In today’s Money Morning…misleading headline gives wrong impression on iron ore and property…why iron ore/property crash is unlikely for at least a few years…how to trade the ASX during this period…and more…
I had a great chat with Callum ‘Cal’ Newman of Catalyst Trader yesterday about iron ore and where he thinks the iron ore price could go in both the short and long term. It really got me thinking about Australia’s most important export.
You see, every time I’ve thought something about iron ore, I’ve got it wrong.
I said to Cal, it’s a bit like George from Seinfeld in the ‘Opposite Day’ episode.
I should just do the opposite of whatever I think. So hopefully I don’t get it wrong again!
A couple years back I got deep into the reeds on iron ore — I started looking at weather patterns in the Hubei province (the largest steel-producing province in China), the frequency of production curbs, the changing demand for iron of different grades, margins, PMI trends, port activity, and the Baltic Dry Exchange Index [BDI].
Turns out, there are far smarter people than me trying to get a grip on the iron ore price.
They are armed with algorithmically tracked and sorted satellite imagery, bigger datasets, and more contacts on the ground.
Misleading headline gives wrong impression on iron ore and property
So, when I read this piece from MacroBusiness, it started a chain reaction in my mind, given what I’d heard from Cal.
The piece even garnered some attention via 9news — the mainstream loves a doom-and-gloom headline because put simply, fear sells.
Here are some excerpts from the MacroBusiness piece (emphasis added):
‘First, the US/China cold war is bifurcating the global economy into liberal and illiberal economic blocs. Australia has cast its lot in with the former. This makes Chinese reliance upon Australian iron ore strategically unviable.
‘Second, the Chinese economic development model is running out of rope. Its urbanisation is all but complete in construction volume terms. It can continue to overbuild but this is now hurting its long-term growth prospects as misallocated capital and debt kill off productivity. It must shift away from building as its primary growth driver.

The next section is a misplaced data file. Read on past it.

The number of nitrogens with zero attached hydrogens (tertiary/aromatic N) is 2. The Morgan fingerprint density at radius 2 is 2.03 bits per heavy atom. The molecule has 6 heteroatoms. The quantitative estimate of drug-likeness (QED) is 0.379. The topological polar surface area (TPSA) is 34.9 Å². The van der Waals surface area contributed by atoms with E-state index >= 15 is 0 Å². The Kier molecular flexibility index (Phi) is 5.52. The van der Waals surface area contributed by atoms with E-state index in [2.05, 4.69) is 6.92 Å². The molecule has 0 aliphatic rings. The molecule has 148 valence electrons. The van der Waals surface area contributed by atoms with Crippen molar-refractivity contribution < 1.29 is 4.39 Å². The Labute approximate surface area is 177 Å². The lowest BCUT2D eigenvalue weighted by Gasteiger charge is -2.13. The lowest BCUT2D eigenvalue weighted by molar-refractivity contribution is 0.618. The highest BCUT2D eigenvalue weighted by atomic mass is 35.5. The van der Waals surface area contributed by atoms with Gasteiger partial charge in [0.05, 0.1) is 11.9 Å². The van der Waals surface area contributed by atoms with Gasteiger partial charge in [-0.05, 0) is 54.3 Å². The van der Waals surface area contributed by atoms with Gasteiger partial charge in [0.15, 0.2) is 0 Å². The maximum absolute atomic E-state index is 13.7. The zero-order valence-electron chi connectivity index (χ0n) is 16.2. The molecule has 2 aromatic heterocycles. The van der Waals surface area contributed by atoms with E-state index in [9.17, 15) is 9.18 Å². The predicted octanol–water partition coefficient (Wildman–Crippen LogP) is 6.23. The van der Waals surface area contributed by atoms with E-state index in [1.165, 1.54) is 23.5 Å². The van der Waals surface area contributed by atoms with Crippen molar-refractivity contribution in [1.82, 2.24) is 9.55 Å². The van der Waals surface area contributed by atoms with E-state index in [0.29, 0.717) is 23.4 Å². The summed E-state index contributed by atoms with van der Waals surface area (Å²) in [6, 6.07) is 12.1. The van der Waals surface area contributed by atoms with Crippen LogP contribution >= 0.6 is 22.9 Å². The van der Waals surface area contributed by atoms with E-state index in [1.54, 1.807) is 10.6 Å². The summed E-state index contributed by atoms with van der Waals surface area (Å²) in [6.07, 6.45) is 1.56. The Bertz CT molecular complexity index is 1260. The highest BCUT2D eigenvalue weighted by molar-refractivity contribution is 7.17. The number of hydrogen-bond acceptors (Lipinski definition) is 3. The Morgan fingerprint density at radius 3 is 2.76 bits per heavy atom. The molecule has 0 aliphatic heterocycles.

‘Third, these two factors combine most forcibly in Chinese politics. CCP legitimacy will fail as the economy slows. It is already being replaced with deliberately stoked nationalism. This makes external conflict inevitable, most particularly in Taiwan. Yet Australia has a virtual veto over Chinese military aggression so long as China relies upon it for iron ore.
‘The timetable for the cut-off will be this decade, probably the second half of it. China will decide precisely when by whatever combination of slowed urbanisation and magnitude of investment it determines is optimal.’
Concluding (emphasis added):
‘That said, the very long term would get much more difficult for house prices with income growth yoked exclusively to non-existent productivity advances post-iron ore.
‘I wouldn’t recommend owning the ASX. Miners will be wiped out. Banks, too, as their margins are squashed by the RBA. That said, crashed yields would quickly restore a bid for the wider bourse.
‘In short, the end of iron ore to China is not the end of Australia. It would be a repeat of 2015, only permanent, but just as survivable as the cratered currency rebalanced the economy.’
I’m with David Llewellyn-Smith from MacroBusiness on these long-term strategic shifts, the problem is that 9News may’ve misrepresented his views a bit with the headline to generate clicks.